asked the Minister of Pensions and National Insurance what is now the total number of widowed mothers with dependent children, the number of them receiving pensions and allowances as war widows, the number of them receiving pensions and allowances under the Industrial Injuries Act, and the number entitled to receive widowed mother's allowances under the National Insurance Act.
About 16,000 widowed mothers with dependent children receive pensions and allowances as war widows; some 6,000 receive pensions and allowances under the Industrial Injuries Act; and about 115,000 receive widowed mother's allowances under the National Insurance Act. The total number of such widows is not known, but it is not thought that there are many who are not eligible for one or other of these pensions or allowances.
None, Sir. The effect of the new earnings rule will, on the contrary, be to reduce by about 5,000 the number of widowed mothers whose allowances are not payable in full because of their earnings.
The hon. Lady asked
how many widowed mothers will suffer a reduction in their allowance when the £4 earnings limit takes effect…".
That is the question which I have answered.
I apologise to the hon. Lady the Member for Holborn and St. Pancras, South (Mrs. L. Jeger) if I have misunderstood the Question, but I understood it to ask what would be the effect of the step, which the House has approved, of raising the earnings limit, and that is what I have tried to answer.
That raises wide questions, but this particular matter to which the hon. Lady refers is part of the Insurance Scheme, and I think that it has always been understood that in any insurance scheme a deficiency in contribution must be reflected by a reduction in benefit.
Surely, there has been no fault in contribution on the part of the widow. Does it not seem a hardship that she should be penalised for the errors of her husband's ways?
asked the Minister of Pensions and National Insurance if he is aware that the present provisions of the National Insurance Scheme relating to widows under 50 years of age are too rigid and, for this reason, inflict hardship on some widows who do not fall within the three classes who, after the widows' temporary allowance for the first 13 weeks of widowhood, are denied widows' pensions; and if he will take steps to introduce elasticity which will provide for the hard cases of widows under 50 years of age who are unable to support themselves.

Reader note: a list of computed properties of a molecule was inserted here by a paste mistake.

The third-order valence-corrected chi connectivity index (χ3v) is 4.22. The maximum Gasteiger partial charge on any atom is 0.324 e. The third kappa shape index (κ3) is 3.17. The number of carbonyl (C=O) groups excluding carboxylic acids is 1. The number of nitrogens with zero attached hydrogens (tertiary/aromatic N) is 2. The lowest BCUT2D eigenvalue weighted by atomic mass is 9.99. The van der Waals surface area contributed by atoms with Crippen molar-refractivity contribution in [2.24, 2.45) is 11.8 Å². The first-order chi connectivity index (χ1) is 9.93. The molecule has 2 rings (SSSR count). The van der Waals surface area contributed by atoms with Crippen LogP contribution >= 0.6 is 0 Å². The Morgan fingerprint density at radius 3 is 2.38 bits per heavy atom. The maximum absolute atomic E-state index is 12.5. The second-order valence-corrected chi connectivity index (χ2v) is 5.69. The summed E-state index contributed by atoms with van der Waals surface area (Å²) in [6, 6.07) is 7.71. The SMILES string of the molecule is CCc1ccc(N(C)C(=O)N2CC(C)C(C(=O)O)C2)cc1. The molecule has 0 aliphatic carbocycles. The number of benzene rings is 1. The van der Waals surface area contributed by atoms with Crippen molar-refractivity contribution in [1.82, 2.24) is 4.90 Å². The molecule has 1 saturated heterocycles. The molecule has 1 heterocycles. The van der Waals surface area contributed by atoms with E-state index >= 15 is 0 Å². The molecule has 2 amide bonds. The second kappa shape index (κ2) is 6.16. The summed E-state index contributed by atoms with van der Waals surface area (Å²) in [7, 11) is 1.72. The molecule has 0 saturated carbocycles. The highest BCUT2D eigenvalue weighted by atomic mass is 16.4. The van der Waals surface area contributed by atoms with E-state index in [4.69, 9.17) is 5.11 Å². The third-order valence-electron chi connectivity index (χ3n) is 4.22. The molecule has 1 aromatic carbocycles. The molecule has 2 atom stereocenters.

I would remind the hon. and learned Member that as a result of the provisions of Section 2 (6) of the Family Allowance and National Insurance Act, 1956, there are now arrangements under which widows who fail to qualify for a widow's pension are given full and immediate rights to sickness or unemployment benefit if they are unable to support themselves because of illness, or cannot get work.
The hon. and learned Gentleman may recall that the National Insurance Advisory Committee, prior to the improvements to which I referred in my main answer, gave exhaustive and detailed study to the position of widows. If he will study that report, and the action taken subsequently, I think he will find that we have done a great deal to improve the position of women who find themselves in this unfortunate state.
I have been informed by the National Assistance Board that the practice in future in determining need will be to disregard the first 10s. 6d. of the amount by which a war widow's pension exceeds the standard National Insurance widow's pension. One consequence of this decision will be that where a war widow over 70 is receiving assistance she will be able to receive the new 10s. allowance without reduction in her assistance.
asked the Minister of Pensions and National Insurance (1) if he will now reconsider the pensions of widows and widowed mothers, in view of the changed economic position of the country;
(2) if he will now recommend an immediate increase of pensions for retired workers in view of the changed economic position of the country.
Is the Minister not aware of the hardship suffered by most widows as a result of the pensions now being paid? Will he, with his colleagues, examine the pernicious system of deducting the part or whole of the pension where a widow goes out to work? Is he prepared to amend the regulations to encourage widows to go out to work?
As the hon. Gentleman may recall, I have just amended the regulations to ease the earnings rules. That will come into operation today week. As regards the first part of his supplementary question, there has been an improvement in the provision for widowed mothers quite out of proportion to the general improvements in the National Insurance Scheme. The increase since October, 1951, in real values has been about 55 per cent. in the case of a widowed mother with three children.